The agency will post the results of its evaluation soon on its website
( It is the first time that Korean food safety authorities
have officially judged as safe a genetically improved seed.

On June 14, Xinhua, the Chinese news agency, announced that China has begun
construction of a 300 million yuan ($36 million) facility in north-east
Jilin Province to research and produce pest-resistant genetically improved
crops containing the Bt gene. Production of these crops will begin next year
and the facility will initially turn out 270 tons of corn seed, 30 tons of
soy seed and 200 tons of rice seed. The crops developed by the Jilin branch
of the China Research Institute of Agricultural Science would be resistant
to pests and would help farmers save on pesticides, according to Liu Depu ,
one project expert.
The China Research Institute of Agricultural Science is setting up a new
company, to be named Jinong Hi-Tech Co Ltd, to take over the project after
2003. "We want to build an internationally competitive company", Liu said.
China is evidently getting ready to ensure its agriculture is globally
competitive now that it is joining the WTO.
Biotech crops already play a major role in food production in China which
has 20 per cent of the world's population and seven per cent of the land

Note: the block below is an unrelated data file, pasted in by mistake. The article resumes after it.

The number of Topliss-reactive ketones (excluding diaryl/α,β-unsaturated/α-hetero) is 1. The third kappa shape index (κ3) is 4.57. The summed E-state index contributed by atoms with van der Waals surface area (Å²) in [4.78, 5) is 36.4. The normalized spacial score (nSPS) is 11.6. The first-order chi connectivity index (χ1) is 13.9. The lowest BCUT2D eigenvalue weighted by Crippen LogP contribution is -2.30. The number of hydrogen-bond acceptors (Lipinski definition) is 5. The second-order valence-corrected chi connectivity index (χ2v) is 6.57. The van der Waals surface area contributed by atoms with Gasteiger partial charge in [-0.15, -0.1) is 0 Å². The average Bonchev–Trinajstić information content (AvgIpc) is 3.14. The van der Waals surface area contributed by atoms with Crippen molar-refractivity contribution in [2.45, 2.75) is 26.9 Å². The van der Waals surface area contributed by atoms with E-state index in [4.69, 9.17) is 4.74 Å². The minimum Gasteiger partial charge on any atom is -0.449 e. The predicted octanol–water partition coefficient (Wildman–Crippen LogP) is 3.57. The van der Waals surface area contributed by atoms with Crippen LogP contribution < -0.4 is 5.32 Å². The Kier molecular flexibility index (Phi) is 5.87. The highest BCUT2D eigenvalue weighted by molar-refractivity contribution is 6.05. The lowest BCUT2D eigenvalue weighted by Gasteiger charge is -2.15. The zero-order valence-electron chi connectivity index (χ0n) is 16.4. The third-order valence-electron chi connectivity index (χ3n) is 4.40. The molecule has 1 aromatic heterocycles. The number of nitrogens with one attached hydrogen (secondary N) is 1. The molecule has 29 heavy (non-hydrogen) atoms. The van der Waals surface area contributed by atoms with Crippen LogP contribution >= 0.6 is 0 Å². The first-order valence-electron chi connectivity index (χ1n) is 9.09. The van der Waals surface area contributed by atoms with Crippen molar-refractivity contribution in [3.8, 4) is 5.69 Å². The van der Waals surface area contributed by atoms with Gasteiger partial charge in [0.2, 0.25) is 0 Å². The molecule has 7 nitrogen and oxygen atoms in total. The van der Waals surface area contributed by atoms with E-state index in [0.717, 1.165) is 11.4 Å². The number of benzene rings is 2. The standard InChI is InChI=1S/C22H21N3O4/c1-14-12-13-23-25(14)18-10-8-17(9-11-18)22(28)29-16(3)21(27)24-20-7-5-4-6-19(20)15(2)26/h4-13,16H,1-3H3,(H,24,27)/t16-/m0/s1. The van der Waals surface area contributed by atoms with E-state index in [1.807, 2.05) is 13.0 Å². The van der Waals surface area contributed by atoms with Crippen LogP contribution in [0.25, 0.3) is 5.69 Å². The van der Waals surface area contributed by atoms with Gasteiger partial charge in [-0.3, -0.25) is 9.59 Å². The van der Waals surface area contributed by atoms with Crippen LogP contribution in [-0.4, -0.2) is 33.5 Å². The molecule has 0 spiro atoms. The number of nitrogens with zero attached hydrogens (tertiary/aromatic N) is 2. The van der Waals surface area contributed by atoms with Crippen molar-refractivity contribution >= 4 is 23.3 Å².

The Chinese were the first to take up large scale cultivation of a biotech
crop - genetically improved tobacco. According to reports coming out of
China, it has already commercialised cotton, tomato, tobacco, cucumber, a
type of green pepper and morning glory as well. Cotton has been the most
successful biotech crop. In 1999, the country cultivated more than 300,000
hectares of Bt cotton.

Biotech crops that have already been approved for human consumption are as
safe as other foods, according to two reports of the Organisation for
Economic Cooperation and Development (OECD) published on the Internet in
June 2000.
"Those countries that have conducted assessments are confident that the
biotech foods they have approved are as safe as other foods," the OECD said.
The Paris-based OECD's reports, however, recommended that government
regulators pay closer attention to involving the public when assessing the
safety of future generations of biotech crops.